An Updated Fiscal Scorecard: Presidential Prospective Nominees Donald Trump and Hillary Clinton
The Committee for a Responsible Budget recently updated its analysis of the campaign promises and their costs over the next decade from Prospective Presidential Nominees Donald Trump and Hillary Clinton. See http://crfb.org/papers/promises-and-price-tags-preliminary-update and http://crfb.org/papers/promises-and-price-tags-fiscal-guide-2016-election
The chart below summarizes their most significant findings – important reading before the first debates tonight.
+ $0.25 trillion
+ $0.05 trillion
- $1.55 trillion
+ $4.5 trillion
+ $1.55 trillion
+ $0 trillion
- $0.10 trillion
+ $0.5 trillion
+ $0.05 trillion
+ $0.7 trillion
Total budget impact
+ $0.20 trillion
+ $5.3 trillion
In other words the Trump proposals add $5.3 trillion to the national debt over the next decade while Clinton adds $200 billion; Trump’s proposals increase the debt twenty-five times as much as Clinton’s. Under the Trump proposals, the national debt would rise from 86% of GDP to 105% of GDP. Under the Clinton proposals, the national debt would stay constant at about 86% of GDP.
Over the next ten years Clinton would spend $500 billion more on college education, $300 billion on infrastructure, $300 billion on paid family leave, $200 billion on early childhood education and $450 billion more on health programs. She would raise taxes on high-income individuals by $1.45 trillion over the next decade.
Over the next decade, Trump would spend $4.50 trillion on cutting taxes, primarily for high-income individuals and $500 billion on improving care at the VA (Veterans Administration) by contracting with private hospitals and doctors and $450 billion on increased defense spending. He would spend $50 billion on paid family leave and $550 billion on tax cuts for child care costs.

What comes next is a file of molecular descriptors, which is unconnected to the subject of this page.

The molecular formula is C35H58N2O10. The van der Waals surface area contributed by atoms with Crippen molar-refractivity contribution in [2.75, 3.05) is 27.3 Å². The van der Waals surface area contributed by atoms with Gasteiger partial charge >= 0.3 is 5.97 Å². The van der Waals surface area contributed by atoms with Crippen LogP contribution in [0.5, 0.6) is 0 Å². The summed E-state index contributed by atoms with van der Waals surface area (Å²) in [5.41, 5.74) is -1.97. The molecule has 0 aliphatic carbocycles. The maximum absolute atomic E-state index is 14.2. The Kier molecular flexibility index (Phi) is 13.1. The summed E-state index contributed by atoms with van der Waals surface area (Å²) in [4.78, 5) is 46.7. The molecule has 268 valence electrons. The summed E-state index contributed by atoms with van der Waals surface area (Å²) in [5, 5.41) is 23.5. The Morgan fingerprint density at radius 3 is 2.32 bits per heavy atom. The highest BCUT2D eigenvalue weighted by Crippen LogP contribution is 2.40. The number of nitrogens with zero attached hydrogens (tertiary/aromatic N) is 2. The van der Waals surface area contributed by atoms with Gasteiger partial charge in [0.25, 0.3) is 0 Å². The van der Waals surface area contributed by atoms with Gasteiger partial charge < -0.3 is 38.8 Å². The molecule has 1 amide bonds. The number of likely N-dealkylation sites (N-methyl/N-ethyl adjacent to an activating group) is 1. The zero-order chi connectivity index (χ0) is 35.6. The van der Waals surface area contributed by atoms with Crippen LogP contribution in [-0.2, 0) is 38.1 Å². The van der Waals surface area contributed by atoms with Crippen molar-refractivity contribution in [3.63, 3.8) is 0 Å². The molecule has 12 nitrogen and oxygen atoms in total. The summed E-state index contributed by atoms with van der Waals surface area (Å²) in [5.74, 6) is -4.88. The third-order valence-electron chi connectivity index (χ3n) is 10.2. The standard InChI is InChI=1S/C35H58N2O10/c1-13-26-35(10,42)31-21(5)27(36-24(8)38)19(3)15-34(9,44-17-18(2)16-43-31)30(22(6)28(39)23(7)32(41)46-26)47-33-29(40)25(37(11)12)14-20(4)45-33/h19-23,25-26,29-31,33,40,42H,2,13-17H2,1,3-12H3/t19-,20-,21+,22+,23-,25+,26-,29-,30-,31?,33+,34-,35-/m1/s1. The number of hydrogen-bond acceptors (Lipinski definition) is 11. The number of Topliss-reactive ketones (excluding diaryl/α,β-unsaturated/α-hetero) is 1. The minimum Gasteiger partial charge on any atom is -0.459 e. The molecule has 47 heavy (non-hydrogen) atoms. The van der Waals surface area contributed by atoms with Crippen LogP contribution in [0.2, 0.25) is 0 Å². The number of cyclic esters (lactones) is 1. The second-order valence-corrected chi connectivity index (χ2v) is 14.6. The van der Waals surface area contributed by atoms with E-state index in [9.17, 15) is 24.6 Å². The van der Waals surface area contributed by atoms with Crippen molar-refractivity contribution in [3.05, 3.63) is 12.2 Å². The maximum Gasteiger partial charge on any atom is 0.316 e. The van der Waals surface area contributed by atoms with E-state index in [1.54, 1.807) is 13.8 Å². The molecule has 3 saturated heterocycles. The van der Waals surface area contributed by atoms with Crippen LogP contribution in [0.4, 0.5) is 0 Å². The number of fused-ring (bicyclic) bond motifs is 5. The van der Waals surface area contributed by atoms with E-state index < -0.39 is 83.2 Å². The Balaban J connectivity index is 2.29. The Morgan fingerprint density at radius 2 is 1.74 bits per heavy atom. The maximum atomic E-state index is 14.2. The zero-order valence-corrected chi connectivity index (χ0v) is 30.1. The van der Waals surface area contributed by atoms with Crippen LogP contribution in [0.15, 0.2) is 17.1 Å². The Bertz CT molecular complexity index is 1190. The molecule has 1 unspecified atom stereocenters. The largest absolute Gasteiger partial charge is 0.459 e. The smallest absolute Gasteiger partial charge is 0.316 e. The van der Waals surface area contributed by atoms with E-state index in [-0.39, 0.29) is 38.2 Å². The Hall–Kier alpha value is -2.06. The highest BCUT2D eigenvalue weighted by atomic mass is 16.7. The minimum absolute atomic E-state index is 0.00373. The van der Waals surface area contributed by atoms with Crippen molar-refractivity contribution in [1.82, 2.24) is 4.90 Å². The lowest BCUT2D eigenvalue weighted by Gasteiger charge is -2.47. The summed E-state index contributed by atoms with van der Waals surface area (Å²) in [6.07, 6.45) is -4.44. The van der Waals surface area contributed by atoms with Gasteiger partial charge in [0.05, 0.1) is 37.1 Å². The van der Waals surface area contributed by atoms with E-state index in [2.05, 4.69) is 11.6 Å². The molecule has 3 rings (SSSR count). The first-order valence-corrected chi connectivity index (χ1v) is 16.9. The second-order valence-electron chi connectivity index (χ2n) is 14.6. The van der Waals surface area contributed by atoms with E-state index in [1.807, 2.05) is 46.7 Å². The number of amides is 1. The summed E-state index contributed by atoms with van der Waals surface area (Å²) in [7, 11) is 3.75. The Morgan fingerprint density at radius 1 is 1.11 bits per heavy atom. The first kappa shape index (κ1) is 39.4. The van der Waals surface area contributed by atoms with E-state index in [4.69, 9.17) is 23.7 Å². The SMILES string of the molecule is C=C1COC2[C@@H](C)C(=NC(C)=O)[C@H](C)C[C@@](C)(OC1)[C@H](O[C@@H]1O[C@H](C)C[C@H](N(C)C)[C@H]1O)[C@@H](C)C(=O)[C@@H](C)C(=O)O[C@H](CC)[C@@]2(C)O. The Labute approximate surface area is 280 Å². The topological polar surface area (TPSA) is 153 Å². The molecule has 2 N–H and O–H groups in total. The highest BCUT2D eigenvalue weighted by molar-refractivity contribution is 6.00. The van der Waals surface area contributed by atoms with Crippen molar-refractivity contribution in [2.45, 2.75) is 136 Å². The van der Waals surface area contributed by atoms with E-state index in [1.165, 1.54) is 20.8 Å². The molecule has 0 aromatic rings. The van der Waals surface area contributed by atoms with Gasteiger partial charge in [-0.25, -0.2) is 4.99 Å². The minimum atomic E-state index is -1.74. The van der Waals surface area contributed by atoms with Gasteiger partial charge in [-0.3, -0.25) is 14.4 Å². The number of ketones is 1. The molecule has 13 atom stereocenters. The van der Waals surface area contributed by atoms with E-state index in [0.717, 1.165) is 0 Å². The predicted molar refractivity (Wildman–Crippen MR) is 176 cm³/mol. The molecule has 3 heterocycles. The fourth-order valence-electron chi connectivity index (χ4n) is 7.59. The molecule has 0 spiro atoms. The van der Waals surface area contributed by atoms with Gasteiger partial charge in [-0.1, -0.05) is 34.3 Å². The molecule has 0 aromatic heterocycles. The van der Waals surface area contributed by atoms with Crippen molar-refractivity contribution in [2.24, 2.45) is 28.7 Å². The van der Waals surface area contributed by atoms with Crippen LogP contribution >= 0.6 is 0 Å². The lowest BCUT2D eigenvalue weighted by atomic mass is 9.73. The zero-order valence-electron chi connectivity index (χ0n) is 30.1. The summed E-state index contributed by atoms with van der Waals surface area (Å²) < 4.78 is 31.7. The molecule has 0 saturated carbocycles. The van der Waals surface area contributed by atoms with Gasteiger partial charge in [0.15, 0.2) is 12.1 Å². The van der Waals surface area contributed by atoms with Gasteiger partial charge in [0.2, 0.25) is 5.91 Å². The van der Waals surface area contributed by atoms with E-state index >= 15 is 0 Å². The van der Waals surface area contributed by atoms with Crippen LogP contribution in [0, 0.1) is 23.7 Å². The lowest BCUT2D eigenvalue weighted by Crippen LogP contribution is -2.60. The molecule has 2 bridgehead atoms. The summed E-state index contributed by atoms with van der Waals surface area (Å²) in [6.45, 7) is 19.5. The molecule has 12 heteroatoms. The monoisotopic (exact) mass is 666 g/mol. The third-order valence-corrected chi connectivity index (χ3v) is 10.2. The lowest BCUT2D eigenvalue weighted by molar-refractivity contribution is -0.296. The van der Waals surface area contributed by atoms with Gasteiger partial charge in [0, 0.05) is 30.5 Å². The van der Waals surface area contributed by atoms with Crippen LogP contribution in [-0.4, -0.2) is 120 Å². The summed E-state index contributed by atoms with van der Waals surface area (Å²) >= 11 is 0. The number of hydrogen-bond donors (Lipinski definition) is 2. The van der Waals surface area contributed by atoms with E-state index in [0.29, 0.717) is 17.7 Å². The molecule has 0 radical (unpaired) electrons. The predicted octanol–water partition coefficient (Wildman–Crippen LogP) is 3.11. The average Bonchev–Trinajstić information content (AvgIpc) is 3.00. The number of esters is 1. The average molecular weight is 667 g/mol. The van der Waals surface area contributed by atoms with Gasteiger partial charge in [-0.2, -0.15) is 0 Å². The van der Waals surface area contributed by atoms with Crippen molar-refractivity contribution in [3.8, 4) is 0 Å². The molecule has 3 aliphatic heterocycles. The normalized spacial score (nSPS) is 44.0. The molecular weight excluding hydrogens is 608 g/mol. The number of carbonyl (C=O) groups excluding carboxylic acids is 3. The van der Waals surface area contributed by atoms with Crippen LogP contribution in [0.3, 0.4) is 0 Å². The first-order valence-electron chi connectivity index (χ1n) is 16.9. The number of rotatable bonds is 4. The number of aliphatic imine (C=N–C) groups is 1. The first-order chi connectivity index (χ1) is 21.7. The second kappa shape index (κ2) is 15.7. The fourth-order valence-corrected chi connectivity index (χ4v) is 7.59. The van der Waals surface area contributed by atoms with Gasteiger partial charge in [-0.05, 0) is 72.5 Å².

On health care over the next decade, Clinton would save $250 billion by cutting reimbursements to drug companies and adopting the public option, spend $100 billion by repealing the Cadillac benefits tax, and expand ACA coverage at a cost of $450 billion. Her improvements to the ACA are as follows: 100% federal matching for three years for new Medicaid expansion states (e.g. Texas, Florida, etc.), 8.5% cap on ACA premiums as a percent of family or individual income, fix the family glitch, Medicare buy-in for those over 55, and a new refundable tax credit for family out of pocket and premium costs that exceed 5% of household income.
On health care over the next decade, Trump would save $500 billion by block granting Medicaid to the states, spend $500 billion by repealing the Affordable Care Act, and spend $100 billion by expanding tax deductibility of HSAs and increasing tax deductibility of individuals’ health insurance premiums. He also proposes to cut non-defense discretionary spending by 1% each year; this would include programs such as federally qualified community health centers (FQHCs) and the National Health Service Corps (NHSC).
There are extremely sharp distinctions between the two candidates on the federal budget, health, education, taxes and defense spending. The biggest differences are that the Trump proposed budget policies are overwhelmingly tilted to increasing tax breaks for the very wealthy while the Clinton policies finance proposed improvements in education, child care, and health care by ending tax breaks and loopholes for the very wealthy. Trump’s proposals would massively increase federal deficit spending by cutting taxes while Clinton’s proposals would balance increased spending with increased taxes.
Prepared by: Lucien Wulsin
Date: September 26, 2016